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    27 Discussions

    0
    marktimothyfoley
    marktimothyfoley

    Question 4 weeks ago

    Your project looks superb. I'm planning on building a 14 x 14 screened porch but I'm hoping to find what you used for your building plans? Did you use an architect or design them using a software program. Any advice would be greatly appreciated.
    thanks.

    0
    Annieyoga
    Annieyoga

    1 year ago

    Looks great! I am considering a 3 or 4 season sunroom similar to what you did. I live in southern Wisconsin. Sounds like you can you use yours in the winter with a wood stove without other heating sources. Our windows would be South and East facing. I'd like to use it most the year and have a quiet space (so not doing screened in porch).
    Questions: I was wondering what brand of windows you used and the approx. cost? Are they vinyl? How much more do you think it costs to run heat and air conditioning to make it a four season? Would a four season be worth doing (having all the windows as one commenter said can make the room cooler) and cost to heat it (when not running wood stove)?

    0
    Annieyoga
    Annieyoga

    Reply 1 year ago

    Thank you for the response! The contractor we contacted sounded like he could do it the way you did and it would be a four season (saves money by not doing a foundation) if he ran heat and ac. He said the 10 inches of insulation in the floor is enough to keep the floor warm. Even though you Insulated, it’s still considered a three season because furnace heat does not run to it? But it would be a four season if you ran heat to it? Still trying to understand the difference! He did a bedroom addition at our neighbor’s house the way you did it without foundation. Thoughts?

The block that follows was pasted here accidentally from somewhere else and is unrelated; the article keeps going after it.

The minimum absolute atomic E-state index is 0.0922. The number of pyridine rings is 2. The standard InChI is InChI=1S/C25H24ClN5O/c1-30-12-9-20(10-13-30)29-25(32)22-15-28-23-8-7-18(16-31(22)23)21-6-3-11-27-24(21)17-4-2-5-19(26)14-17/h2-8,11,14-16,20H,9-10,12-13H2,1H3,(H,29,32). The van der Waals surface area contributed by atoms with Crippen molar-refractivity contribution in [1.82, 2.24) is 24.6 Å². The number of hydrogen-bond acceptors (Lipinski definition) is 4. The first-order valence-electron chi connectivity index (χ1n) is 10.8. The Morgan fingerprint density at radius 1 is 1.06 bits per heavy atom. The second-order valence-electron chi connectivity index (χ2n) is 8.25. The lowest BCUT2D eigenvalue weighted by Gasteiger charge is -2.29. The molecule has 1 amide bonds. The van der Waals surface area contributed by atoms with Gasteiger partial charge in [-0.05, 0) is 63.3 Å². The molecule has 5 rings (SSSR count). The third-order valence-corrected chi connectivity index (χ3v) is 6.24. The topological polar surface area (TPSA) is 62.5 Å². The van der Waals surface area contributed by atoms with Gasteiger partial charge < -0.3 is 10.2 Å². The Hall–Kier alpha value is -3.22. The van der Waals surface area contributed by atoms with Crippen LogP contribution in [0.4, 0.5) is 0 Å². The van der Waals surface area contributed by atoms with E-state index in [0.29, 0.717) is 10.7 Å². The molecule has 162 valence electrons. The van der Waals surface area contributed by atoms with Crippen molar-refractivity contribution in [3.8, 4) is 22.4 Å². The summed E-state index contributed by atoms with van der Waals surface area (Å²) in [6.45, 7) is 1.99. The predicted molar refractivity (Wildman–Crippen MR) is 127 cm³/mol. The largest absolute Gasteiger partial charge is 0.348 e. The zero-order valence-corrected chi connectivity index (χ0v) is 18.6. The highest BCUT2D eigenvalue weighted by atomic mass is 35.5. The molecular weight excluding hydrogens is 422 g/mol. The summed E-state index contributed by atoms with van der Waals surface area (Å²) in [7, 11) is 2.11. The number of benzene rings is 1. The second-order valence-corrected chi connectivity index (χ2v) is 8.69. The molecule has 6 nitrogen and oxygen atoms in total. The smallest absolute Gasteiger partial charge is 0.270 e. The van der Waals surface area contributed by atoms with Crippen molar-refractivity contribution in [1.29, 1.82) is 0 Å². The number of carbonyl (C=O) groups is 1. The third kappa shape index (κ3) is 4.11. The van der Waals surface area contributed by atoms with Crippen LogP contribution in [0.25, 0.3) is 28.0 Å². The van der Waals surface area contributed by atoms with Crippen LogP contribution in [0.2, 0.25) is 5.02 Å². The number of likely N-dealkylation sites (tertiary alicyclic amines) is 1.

0
    WesH31
    WesH31

    Reply 1 year ago

    I think that the difference between three and four season is that with four season, you connect the heating and ac to the house system and you plan to use it like any other room in your house. I don't think that there is a firm definition for the two.
    I have 10 inches of insulation in the floor also and it keeps the floor slightly cooler than the rest of the house. Your heating and cooling bill is going to go up but in my mind, it's worthwhile. We spend more time in this room than any other in the house. When company comes, we always migrate to the sun room. It's been a great addition to the house. We in the north get a lot of dark in the winter and the sunroom really increases the amount of light we encounter.

    0
    Annieyoga
    Annieyoga

    Reply 1 year ago

    Thank you for the information! I think I will see what the price difference is between running heat/air conditioning to the addition vs just using a wood stove as a heat source. I do think I would enjoy a sunroom! :)

    0
    WesH31
    WesH31

    Reply 1 year ago

    I got my windows at Home Depot and they are Jenweld. I believe that they are a Canadian company so I don't know if you can get them down south.
    When the sun is shining, the room will warm up to room temperature even at - 20 C but it will take a few hours and then it starts to cool off because we have short winter days in Northern Ontario. The wood stove is a life saver and I used the room all winter long. I just didn't use it when it was really cold and there was no sun because it took so much wood to keep it room temperature. When that happened, I kept the doors closed and let the temperature in the room drop. Our heating bill went down this winter because the wood stove added heat to the home. We don't have air conditioning but the room hasn't been hot so far this summer because the sun is higher and so doesn't shine in the windows as much and the windows let a great breeze through.
    It would cost quite a bit to keep it heated as a three season room because you have five surfaces exposed to the outside and a lot of glass which is terrible R value. A four season room would be slightly easier but then you typically put in foundation walls so that the floor is not exposed to air and that is costly.

    0
    DavidE341
    DavidE341

    1 year ago